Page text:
simulation (blue curve), mapping of phases (red curve) J.Comput. Neuroscience 1994, 1, 11-and analytical solution (black curve).

2. Jensen, O., Kaiser, J., Lachaux, J.-P., Human gammafrequency oscillations associated with attention and Conclusion memory; Trends in Neurosciences, 2007, 30, 317 To summarized the most prominent 3. Schack, B.; Vath, N.; Petsche, H.; Geissler, H.-G., results: first cross-frequency entrainment may Mller, E., Phase-coupling of theta-gamma EEG rhythms during short-term memory processing;

lead to synchronization in high-frequency International Journal of Psychophysiology, 2002, 44, population; stability of phase-locking points 143 depends from PRC slope; to converge in 4. Palva, J. M.; Palva, S. & Kaila, K., Phase Synchrony synchrony system request several periods of among Neuronal Oscillations in the Human Cortex; J.

low-frequency oscillations and distribution of Neuroscience, 2005, 25, 3962- XVI VIDEO-BASED ANALYSIS OF HUMAN MOTOR ACTIVITY FOR FUNCTIONAL STATE ESTIMATION A. Vtyurina, S. Anishchenko, M. Petrushan, D. Shaposhnikov A.B.Kogan Research Institute of Neurocybernetics sasha.vtyurina@gmail.com The amount and complexity of man-machine systems estimation [2], speech analysis, interpretation are increasing dramatically. The operator often of data signals from the vehicle: speed, becomes the least reliable element because of their steering position). Speaking of intrusive fatigue and drowsiness. Therefore, the task of techniques, the most reliable correlate of monitoring human functional state, reflected in persons sleepiness is electroencephalogram (EEG).

motor activity, is crucial. In this paper the task of aircraft pilots functional state estimation is considered.

The main disadvantages are that it is hard to measure and analyze under field conditions Introduction and its characteristic parameters are not undisputed [3]. Such parameters as pulse rate Today the number and the complexity and blood pressure are shown to be suitable for of man-machine systems are increasing. And determining the person's global state the most of the technological failures are of (alert/drowsy) [4].

anthropogenic nature. For example, the role Intrusive methods give precise results but played by human performance in aircraft require constant contact between a person and accidents is shown in the Fig. 1.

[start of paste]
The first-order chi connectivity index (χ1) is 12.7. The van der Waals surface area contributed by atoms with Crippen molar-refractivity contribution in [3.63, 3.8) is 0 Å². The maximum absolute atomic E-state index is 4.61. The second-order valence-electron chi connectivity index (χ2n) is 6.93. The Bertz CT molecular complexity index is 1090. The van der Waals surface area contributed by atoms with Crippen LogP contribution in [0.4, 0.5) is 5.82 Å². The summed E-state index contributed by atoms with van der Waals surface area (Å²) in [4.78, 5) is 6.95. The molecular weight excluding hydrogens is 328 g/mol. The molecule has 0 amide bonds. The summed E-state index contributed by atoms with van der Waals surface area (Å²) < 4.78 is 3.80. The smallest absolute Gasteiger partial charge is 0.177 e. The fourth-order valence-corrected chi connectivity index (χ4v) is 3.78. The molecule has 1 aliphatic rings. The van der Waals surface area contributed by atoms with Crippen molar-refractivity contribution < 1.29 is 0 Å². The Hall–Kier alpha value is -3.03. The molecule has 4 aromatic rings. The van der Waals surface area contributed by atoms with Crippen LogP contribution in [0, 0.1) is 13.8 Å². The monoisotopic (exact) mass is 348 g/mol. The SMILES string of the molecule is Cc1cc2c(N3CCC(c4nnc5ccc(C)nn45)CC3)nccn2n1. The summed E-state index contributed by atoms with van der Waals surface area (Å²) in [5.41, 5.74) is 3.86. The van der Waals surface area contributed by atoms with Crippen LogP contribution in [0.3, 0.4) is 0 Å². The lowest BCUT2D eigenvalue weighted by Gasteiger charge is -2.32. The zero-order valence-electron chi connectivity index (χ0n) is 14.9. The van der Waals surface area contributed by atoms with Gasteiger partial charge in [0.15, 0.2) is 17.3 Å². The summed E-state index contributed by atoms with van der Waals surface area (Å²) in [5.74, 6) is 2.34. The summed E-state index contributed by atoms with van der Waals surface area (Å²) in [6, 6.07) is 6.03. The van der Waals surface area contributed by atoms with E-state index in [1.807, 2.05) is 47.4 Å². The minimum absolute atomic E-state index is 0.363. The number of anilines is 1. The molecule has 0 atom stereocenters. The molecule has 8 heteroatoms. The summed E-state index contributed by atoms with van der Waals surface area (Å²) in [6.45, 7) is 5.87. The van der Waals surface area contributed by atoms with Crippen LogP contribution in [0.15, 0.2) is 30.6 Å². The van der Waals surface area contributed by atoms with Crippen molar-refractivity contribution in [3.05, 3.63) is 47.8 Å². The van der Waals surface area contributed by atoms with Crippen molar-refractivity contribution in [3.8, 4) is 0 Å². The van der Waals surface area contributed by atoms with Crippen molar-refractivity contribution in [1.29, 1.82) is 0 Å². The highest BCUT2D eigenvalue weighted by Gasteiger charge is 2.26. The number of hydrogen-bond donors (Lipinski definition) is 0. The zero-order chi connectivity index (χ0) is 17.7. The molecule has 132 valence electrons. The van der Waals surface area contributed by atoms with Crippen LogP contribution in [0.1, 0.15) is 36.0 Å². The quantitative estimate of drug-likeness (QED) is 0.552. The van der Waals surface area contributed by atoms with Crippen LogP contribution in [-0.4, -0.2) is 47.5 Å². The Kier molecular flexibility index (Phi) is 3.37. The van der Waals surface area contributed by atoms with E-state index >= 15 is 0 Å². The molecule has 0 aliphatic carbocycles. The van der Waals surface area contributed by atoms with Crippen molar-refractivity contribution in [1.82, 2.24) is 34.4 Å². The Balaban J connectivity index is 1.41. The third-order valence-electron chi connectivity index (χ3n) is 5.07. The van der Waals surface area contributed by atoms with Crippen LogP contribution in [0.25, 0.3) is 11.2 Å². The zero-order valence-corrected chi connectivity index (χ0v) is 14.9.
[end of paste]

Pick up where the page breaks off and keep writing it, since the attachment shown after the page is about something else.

sensors in order to retrieve signals needed.

Wires and sensors might be uncomfortable and obstructive which is unacceptable when doing potentially dangerous work.

Although intrusive methods are quite uncomfortable in use, they can be of particular interest when creating a training set for identifying person's non-optimal state and searching for correlates between such states and visually registered activity.

Nonintrusive techniques are currently being employed to assess humans alertness level. Using nonintrusive methods, we can monitor visual characteristics such as blinking Figure 1. The role played by human performance in frequency and duration, gaze direction, head civil aircraft accidents [1].

pose. Blinking frequency and duration, the size The majority of accidents happen due of eyelid cleft were shown to be the best to non-optimal human functional state, e.g.

oculomotor indicators for current alertness drowsiness and fatigue. It is noticed that state. Saccadic speed is a reliable indicator of sleepy people exhibit certain observable fatigue [3].

behaviors, including eye gaze, eyelid and pupil Subjective measures such as self-rated movements, head movement, and facial alertness are often used to match monitored expression.

characteristics and current functional state. A widespread 9-step Karolinska Sleepiness Scale There are plenty of techniques for person (KSS) is used for this purpose [3].

functional state controlling. In general, they The objective of this research is to find can be divided into two groups: intrusive out certain repeatable behavioural patterns. We (brain electrical activity, blood pressure consider it as the first step toward estimation) and nonintrusive (video-based and development of the human functional state Doppler radar-based behavioural signals 4- ۻ estimation system. Much of attention is given To estimate motor activity and to infer to the methods of informative features about human functional state, the posterior extraction from the video signal. data analysis is divided into two stages: frame by-frame analysis of the video recorded, Methods extracting features of interest; analyzing the values obtained.